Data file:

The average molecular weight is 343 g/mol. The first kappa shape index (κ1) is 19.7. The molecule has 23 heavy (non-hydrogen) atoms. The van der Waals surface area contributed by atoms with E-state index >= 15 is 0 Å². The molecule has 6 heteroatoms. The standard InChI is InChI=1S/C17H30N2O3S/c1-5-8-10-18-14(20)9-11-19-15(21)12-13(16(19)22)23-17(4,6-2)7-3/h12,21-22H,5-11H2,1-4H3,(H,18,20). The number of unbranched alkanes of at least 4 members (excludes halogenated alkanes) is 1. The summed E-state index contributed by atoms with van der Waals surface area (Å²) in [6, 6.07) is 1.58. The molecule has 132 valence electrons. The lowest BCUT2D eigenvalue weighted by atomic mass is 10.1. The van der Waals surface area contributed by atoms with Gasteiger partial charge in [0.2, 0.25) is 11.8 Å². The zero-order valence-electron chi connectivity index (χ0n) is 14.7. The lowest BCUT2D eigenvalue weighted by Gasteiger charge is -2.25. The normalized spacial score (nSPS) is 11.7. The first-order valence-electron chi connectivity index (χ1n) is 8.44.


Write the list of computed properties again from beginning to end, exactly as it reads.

The average molecular weight is 343 g/mol. The first kappa shape index (κ1) is 19.7. The molecule has 23 heavy (non-hydrogen) atoms. The van der Waals surface area contributed by atoms with E-state index >= 15 is 0 Å². The molecule has 6 heteroatoms. The standard InChI is InChI=1S/C17H30N2O3S/c1-5-8-10-18-14(20)9-11-19-15(21)12-13(16(19)22)23-17(4,6-2)7-3/h12,21-22H,5-11H2,1-4H3,(H,18,20). The number of unbranched alkanes of at least 4 members (excludes halogenated alkanes) is 1. The summed E-state index contributed by atoms with van der Waals surface area (Å²) in [6, 6.07) is 1.58. The molecule has 132 valence electrons. The lowest BCUT2D eigenvalue weighted by atomic mass is 10.1. The van der Waals surface area contributed by atoms with Gasteiger partial charge in [0.2, 0.25) is 11.8 Å². The zero-order valence-electron chi connectivity index (χ0n) is 14.7. The lowest BCUT2D eigenvalue weighted by Gasteiger charge is -2.25. The normalized spacial score (nSPS) is 11.7. The first-order valence-electron chi connectivity index (χ1n) is 8.44.